Donor Briefing: Land Use, Segregation and the Affordable Housing Crisis (RECORDED)
May 12, 2021
1:00 p.m. - 2:00 p.m.
Anika Singh Lemar, Erin Boggs, Sara Bronin
Greater New Haven and Connecticut are at the center of a zoning reform movement that is attempting to make housing more affordable and break open barriers to economic opportunity.
Join us for a virtual panel with three of the leading activists working on reform in Connecticut as they discuss the relationship between zoning, segregation, and what the shortage of affordable housing means for economic opportunity. Learn about policy reform efforts and how they could affect change.
Anika Singh-Lemar teaches the Community and Economic Development clinic (CED), with clients including affordable housing developers, community development financial institutions, farms and farmer’s markets, fair housing advocates, and neighborhood associations. From 2007 to 2013, she represented for-profit, not-for-profit and governmental clients engaged in a variety of real estate projects including building affordable housing.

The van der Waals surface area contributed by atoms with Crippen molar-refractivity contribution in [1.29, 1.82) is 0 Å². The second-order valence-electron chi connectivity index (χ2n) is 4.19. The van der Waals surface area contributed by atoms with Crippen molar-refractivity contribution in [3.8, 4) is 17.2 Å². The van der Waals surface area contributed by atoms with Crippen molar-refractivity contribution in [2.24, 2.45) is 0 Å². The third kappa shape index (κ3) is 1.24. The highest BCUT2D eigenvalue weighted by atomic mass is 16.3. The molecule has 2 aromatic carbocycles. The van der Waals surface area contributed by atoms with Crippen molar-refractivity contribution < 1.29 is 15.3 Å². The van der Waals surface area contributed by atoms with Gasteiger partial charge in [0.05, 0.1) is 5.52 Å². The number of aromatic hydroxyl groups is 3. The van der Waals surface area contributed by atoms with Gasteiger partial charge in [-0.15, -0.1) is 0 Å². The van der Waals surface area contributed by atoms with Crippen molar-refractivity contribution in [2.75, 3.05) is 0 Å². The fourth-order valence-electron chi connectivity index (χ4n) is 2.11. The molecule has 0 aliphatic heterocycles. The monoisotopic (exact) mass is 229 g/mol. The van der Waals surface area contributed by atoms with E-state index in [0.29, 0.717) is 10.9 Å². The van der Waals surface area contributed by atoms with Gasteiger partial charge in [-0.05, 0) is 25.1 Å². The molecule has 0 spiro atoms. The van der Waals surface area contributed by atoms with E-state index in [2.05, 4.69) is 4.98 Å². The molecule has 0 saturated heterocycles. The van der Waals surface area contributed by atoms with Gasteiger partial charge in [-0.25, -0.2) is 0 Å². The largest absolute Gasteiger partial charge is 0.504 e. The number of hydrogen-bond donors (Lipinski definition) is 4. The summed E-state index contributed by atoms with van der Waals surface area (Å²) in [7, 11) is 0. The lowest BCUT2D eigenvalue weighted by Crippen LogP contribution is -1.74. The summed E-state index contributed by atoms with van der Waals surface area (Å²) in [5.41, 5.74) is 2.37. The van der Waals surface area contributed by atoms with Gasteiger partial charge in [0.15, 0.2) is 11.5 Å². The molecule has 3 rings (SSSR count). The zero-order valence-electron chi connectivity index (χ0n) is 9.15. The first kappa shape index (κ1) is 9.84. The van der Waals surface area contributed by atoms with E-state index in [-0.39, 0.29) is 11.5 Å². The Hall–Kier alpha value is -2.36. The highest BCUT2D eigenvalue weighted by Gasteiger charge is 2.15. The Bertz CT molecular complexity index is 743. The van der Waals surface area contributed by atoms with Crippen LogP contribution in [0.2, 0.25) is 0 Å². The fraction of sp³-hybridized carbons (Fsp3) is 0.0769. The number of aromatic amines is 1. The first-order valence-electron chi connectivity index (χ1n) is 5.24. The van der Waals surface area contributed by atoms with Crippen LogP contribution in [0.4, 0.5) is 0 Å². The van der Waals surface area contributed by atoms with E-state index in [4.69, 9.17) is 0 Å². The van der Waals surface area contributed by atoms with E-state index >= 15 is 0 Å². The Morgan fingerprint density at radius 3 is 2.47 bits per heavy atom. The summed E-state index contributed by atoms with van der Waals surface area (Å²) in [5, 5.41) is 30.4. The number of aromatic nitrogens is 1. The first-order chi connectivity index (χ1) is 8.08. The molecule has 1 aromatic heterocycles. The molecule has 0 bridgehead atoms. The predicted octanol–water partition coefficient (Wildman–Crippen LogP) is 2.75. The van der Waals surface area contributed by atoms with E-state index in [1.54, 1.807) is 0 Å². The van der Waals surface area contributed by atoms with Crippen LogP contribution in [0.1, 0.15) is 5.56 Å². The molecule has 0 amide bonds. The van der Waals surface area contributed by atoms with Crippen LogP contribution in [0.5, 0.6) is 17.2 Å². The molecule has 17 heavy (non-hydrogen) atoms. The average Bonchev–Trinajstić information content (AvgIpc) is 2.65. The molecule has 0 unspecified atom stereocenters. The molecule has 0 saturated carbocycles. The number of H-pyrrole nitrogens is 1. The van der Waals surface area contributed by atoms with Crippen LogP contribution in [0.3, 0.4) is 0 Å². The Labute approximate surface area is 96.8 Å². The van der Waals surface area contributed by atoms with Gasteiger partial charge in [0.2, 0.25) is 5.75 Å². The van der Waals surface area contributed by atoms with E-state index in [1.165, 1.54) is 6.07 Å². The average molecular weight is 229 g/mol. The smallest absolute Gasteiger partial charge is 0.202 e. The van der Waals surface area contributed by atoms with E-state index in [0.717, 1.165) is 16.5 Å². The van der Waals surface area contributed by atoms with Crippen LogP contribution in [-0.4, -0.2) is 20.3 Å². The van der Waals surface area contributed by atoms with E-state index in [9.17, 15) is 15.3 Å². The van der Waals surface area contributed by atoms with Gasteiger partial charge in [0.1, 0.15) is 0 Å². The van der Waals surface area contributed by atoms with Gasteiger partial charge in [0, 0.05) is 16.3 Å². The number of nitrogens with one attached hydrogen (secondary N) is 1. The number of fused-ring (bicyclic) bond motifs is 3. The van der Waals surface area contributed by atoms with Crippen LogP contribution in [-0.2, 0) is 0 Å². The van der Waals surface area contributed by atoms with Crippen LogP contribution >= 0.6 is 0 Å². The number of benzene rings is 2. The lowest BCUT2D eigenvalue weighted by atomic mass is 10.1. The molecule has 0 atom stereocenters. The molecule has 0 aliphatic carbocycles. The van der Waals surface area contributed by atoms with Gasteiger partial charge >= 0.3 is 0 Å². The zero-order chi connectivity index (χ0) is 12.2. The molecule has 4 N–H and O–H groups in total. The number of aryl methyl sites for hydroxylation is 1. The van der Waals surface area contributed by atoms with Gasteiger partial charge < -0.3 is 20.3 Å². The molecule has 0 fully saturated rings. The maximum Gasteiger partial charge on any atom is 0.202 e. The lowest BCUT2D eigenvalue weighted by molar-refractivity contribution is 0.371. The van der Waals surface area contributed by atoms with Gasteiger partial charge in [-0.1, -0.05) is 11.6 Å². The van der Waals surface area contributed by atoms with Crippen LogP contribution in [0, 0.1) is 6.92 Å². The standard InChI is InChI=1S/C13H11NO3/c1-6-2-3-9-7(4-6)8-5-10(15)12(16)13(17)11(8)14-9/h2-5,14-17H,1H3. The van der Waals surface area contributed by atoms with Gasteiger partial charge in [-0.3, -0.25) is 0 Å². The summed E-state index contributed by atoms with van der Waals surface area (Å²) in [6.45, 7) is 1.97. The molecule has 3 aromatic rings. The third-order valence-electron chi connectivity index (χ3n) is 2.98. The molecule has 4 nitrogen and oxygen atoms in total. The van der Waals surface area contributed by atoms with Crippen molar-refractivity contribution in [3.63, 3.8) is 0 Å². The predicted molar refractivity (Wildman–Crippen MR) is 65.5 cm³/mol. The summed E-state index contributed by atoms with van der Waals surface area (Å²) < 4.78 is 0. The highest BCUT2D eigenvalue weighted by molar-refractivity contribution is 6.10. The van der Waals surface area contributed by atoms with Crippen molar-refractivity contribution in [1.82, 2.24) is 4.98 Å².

Erin Boggs has worked on issues of equity, particularly in the context of housing, for almost 20 years. Erin's work with Open Communities Alliance includes a challenge to zoning regulations in the town of Woodbridge and the currently proposed HB 6611: Fair Share Zoning.
Sara Bronin is a Mexican-American architect, attorney, professor, and policymaker who works to create and preserve great places. She holds an endowed chair at UConn Law School, and leads the advocacy coalition, Desegregate Connecticut, which proposed zoning reform legislation SB 1024. Sara advises the Sustainable Development Code and the National Trust for Historic Preservation and serves on the board of Latinos for Heritage Conservation.